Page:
Fake Bush to perform at Winterville

Faking it to make it: Lucy Bundy is Fake Bush. Photograph courtesy of Lucy Bundy

Faking it to make it: Lucy Bundy is Fake Bush. Photograph courtesy of Lucy Bundy

It was the cultural event of the year; sold out in no time, zealously anticipated and, in the end, almost unanimously praised.

But for Lucy Bundy, seeing Kate Bush in concert must have been a strange experience, irrespective of the dancers in lifejackets wielding axes, or giant paper aeroplanes.

For as tribute act Fake Bush, Bundy is more used to being on the receiving end of fans’ adulation.

Bundy has been performing as Fake Bush for the past 15 years, and will this month be bringing her act to the Winterville festival in Victoria Park.

How does one choose such a career? “It had very undignified beginnings,” Bundy explains. “It was just a drunken accident with a karaoke machine. I discovered I sounded just like her and from there it grew organically, doing small community festivals and private party bookings.”

While they can funny, tribute acts are no longer a joke. It takes more than a white jump suit and stick on sideburns to be Elvis. The Oasis tribute band No Way Sis scored a top 20 hit, and Australian ABBA tribute act Bjorn Again has spawned multiple groups touring under the same name.

“There’s an act I really like called Princeless, who are of course a Prince tribute band. They are incredibly skilled, the guy who plays Prince is incredibly witty, and his take is that basically if you can really do it, if you can hit the notes like Prince can or Kate Bush can, then it’s hard for people to criticise.”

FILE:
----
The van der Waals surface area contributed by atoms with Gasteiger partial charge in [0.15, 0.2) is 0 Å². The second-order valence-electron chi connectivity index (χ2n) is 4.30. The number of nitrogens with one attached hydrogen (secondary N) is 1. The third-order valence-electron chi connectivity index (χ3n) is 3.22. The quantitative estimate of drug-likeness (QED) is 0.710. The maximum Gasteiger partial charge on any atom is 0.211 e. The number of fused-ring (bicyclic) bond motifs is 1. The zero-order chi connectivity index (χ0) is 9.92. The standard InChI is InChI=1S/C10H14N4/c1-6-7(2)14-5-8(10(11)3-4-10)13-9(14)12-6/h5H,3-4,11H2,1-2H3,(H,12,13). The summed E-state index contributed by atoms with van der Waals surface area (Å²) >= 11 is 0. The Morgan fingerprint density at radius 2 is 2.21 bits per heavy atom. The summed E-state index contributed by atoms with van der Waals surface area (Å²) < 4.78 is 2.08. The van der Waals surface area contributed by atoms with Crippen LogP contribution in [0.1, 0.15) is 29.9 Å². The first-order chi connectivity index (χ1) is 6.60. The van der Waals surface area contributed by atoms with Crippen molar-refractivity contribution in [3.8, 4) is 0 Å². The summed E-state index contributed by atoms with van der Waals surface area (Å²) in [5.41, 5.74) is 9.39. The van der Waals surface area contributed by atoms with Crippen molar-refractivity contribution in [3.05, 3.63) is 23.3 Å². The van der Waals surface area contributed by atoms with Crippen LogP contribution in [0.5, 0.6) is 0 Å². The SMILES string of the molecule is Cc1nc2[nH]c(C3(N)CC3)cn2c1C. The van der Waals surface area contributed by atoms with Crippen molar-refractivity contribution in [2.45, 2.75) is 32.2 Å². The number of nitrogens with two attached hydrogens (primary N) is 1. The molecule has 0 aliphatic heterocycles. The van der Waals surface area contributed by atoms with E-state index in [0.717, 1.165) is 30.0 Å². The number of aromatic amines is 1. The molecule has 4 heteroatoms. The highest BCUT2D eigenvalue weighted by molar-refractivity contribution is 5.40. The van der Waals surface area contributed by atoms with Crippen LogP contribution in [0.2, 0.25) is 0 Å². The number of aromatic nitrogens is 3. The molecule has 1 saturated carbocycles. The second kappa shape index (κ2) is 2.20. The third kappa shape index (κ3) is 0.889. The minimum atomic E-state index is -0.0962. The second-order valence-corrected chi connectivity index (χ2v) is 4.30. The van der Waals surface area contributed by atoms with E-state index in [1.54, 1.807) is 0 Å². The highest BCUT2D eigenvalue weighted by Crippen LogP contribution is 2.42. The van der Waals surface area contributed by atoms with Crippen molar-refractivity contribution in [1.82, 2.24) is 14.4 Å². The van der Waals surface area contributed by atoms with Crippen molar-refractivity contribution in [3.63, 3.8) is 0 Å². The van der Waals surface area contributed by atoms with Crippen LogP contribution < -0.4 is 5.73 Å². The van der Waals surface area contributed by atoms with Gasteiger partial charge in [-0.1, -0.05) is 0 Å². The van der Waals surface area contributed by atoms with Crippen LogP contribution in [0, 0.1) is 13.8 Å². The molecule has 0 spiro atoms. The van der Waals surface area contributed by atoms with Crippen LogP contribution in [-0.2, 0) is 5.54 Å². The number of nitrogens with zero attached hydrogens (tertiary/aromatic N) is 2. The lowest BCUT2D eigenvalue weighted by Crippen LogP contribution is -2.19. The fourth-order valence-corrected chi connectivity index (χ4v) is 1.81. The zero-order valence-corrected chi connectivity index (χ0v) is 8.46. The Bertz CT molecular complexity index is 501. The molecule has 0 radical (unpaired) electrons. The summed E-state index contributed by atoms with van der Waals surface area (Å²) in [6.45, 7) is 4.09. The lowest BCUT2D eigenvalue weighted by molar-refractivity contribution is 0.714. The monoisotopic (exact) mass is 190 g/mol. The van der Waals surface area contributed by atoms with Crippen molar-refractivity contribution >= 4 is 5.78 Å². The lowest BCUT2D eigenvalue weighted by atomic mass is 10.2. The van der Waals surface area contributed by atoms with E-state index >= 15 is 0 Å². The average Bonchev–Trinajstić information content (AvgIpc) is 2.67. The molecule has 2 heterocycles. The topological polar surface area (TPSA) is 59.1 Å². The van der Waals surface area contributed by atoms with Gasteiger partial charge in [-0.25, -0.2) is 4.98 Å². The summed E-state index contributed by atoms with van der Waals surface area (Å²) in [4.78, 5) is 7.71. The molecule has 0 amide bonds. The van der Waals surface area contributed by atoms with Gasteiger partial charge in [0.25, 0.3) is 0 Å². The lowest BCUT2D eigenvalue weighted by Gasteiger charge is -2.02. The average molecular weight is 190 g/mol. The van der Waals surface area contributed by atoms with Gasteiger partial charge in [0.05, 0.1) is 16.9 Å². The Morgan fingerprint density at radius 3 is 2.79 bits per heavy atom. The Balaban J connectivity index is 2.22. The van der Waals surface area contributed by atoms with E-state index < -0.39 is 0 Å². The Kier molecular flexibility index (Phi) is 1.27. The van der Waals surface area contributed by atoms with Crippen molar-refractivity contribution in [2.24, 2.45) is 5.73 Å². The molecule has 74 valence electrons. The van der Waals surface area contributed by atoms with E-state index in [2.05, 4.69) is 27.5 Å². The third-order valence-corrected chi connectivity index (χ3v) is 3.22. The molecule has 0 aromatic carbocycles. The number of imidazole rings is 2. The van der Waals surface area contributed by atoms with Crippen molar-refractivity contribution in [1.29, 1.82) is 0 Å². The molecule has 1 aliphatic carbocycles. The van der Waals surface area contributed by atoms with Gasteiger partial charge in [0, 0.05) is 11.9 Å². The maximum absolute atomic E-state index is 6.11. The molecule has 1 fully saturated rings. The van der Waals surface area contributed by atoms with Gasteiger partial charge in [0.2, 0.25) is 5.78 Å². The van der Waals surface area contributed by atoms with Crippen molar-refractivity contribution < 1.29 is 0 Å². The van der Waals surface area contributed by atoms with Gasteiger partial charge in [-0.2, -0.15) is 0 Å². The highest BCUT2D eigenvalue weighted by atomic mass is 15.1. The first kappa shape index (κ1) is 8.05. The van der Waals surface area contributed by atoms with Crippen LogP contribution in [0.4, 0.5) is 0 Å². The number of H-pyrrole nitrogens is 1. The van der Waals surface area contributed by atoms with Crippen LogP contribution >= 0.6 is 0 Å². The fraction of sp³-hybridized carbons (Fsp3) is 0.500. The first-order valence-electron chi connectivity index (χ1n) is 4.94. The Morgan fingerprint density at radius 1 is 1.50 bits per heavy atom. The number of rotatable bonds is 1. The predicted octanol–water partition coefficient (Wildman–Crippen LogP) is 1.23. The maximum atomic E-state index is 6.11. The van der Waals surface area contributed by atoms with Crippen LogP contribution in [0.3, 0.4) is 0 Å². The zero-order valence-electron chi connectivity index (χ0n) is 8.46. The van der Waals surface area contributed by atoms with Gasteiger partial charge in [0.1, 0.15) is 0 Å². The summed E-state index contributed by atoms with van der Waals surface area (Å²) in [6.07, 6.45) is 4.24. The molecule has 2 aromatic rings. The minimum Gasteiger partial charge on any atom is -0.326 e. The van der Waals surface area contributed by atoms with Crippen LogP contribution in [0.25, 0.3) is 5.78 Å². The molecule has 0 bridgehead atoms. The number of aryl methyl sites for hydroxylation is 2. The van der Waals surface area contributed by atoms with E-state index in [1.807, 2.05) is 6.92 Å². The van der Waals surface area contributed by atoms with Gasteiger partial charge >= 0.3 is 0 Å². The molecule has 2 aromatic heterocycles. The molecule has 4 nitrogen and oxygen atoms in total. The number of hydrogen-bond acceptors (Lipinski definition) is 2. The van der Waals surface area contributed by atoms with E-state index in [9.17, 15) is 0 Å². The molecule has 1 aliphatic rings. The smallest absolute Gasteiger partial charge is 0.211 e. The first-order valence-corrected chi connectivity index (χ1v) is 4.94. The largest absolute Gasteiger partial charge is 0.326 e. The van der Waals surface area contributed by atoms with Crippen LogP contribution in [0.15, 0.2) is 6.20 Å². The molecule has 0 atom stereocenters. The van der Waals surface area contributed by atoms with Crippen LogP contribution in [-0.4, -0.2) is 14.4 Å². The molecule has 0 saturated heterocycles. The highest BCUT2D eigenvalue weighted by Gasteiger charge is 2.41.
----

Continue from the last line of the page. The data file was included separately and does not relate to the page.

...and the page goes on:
Bundy calls Fake Bush “an affectionate comic salute” rather than tribute act, choosing to go down the route of improvised banter in between songs and tongue-in-cheek humour rather than being overly serious.

As a case in point, the Winterville gig will be her last one for the immediate future as she’s about to go on maternity leave. The pregnancy has made her rue the decision she made to give up wearing catsuits and leotards.

“I thought ‘ok, now Kate’s getting older and so am I, I’m not going to wear any more cat suits and I gave them all away’. But now I’ve got a huge pregnancy bump I’m wishing I’d kept one because it would have been hilarious to have a huge brilliant bump poking out of this fitted leotard.”

Bundy has never met Kate Bush, the closest she has come being a message on Facebook. “She wrote: ‘Great page Fake Bush, I love it.’ It was like a blessing from the Pope.”

As well as being Fake Bush, Bundy sings in a trio and is an actor and visual artist. Even so, I half hoped her Kate Bush act might spill into our conversation. As it happens, Bundy knows where to draw the line between work and reality.

“I don’t think there are many actors who are method actors these days,” she says, swatting aside my suggestion. “And besides, Kate’s a real down-to-earth star. If I were trying to replicate a Kate-like existence for the method tribute artist it would be just cups of tea and chocolate biscuits.”

Fake Bush is performing at Winterville, Victoria Park on 13 December